Individuals who have or may have meningitis shall be reported to the local Health Unit.
Meningitis is defined as “any infection or inflammation of the membranes covering the brain and spinal cord”; it can be caused by various organisms including bacteria, fungi and viruses.
Some common causes of bacterial meningitis are Neisseria meningitidis, Haemophilis influenzae type b (Hib) and Staphlococcus pneumonia.
Viral meningitis (aseptic meningitis, nonbacterial meningitis) may be caused by a variety of viruses, many of which are also associated with other manifestations. These include enteroviruses, coxsackievirus, echovirus, arboviruses and herpes simplex virus. Many of the cases of viral meningitis have no obvious causative agent.
Other infectious agents and conditions may also cause the clinical presentation of meningitis, including pyogenic meningitis, tuberculosis, fungi and cerebrovascular syphilis.
Meningitis has a very sudden onset, usually with high fever, severe headache, vomiting, confusion, seizures, progressive lethargy, drowsiness, stiff neck, and skin rash especially on hands and feet. Petechial rashes and other types of rashes may also occur depending on causative agent. Newborns and infants may not have all the classic symptoms above. They may present with irritability, may refuse meals, have unusual sleep patterns and constant crying; newborns and infants may also have the soft spots on their heads bulge and a lower than normal body temperature.
Modes of Transmission
Depends on causative infectious agent, however, transmission is usually by direct contact, or droplets, originating from respiratory secretions from the nose or throat.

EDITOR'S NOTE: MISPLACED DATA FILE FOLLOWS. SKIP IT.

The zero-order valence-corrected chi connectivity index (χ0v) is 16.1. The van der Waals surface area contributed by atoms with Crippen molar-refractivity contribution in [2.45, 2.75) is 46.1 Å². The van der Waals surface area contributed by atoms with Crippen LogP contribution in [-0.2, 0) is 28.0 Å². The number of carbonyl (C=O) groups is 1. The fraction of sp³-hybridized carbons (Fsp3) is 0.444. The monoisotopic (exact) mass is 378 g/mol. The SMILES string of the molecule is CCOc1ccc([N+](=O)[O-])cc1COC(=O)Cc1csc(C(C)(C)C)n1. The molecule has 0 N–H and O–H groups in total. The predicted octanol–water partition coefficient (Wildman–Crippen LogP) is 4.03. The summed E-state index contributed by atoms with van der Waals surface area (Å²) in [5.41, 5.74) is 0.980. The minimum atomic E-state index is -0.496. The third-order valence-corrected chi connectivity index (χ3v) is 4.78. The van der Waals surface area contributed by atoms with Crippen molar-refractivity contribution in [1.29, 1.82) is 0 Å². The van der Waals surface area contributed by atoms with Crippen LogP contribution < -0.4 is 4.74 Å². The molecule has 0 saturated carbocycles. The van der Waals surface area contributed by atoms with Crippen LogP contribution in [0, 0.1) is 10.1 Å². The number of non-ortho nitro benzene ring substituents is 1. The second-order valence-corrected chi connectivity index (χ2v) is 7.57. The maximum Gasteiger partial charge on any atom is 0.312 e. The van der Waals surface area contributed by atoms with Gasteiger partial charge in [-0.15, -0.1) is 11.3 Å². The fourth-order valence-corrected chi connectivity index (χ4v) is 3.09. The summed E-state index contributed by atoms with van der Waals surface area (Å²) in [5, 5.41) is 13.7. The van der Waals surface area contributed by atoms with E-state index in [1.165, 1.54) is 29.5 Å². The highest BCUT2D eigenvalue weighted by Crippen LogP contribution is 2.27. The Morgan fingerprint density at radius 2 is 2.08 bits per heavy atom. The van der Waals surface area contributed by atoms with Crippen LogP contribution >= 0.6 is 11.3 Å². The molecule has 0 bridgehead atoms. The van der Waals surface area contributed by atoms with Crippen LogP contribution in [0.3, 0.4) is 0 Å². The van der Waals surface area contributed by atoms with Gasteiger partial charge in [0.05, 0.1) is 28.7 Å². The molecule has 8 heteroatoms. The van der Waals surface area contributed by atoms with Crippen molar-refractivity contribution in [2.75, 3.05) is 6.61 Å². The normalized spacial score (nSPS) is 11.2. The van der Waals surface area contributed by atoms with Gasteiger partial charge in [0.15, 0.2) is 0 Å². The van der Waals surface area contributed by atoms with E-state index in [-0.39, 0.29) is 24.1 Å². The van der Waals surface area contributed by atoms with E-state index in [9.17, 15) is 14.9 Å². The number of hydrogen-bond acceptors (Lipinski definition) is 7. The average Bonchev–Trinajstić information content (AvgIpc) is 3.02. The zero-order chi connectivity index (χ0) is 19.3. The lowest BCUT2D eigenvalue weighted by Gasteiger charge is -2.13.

Depends on causative agent for both bacterial and viral.
Period of Communicability
For bacterial, usually as long as organisms are present; effective antibiotic treatment reduces communicability after 24–48 hours. For viral, it varies according to causative agent.
Susceptibility decreases with age; those not immunized with relevant vaccines are also susceptible.
Diagnosis and Laboratory Testing
Probable case: Clinically compatible signs and symptoms of meningitis (characterized by fever, headache, stiff neck and pleocytosis).
Confirmed case: As above with: Isolation of an organism (i.e. bacterial, viral or other) from an appropriate clinical site (e.g. cerebrospinal fluid (CSF), blood).
Treatment and Case Management
For bacterial meningitis, routine infection prevention and control practices, as well as contact and droplet precautions should be in effect until at least 24 hours after beginning and complying with appropriate antimicrobial therapy although this may be dependent on the causative organism. Treatment is under the direction of the attending health care provider.
Contact identification is dependent on the causative organism. For viral meningitis, contact tracing is generally not indicated.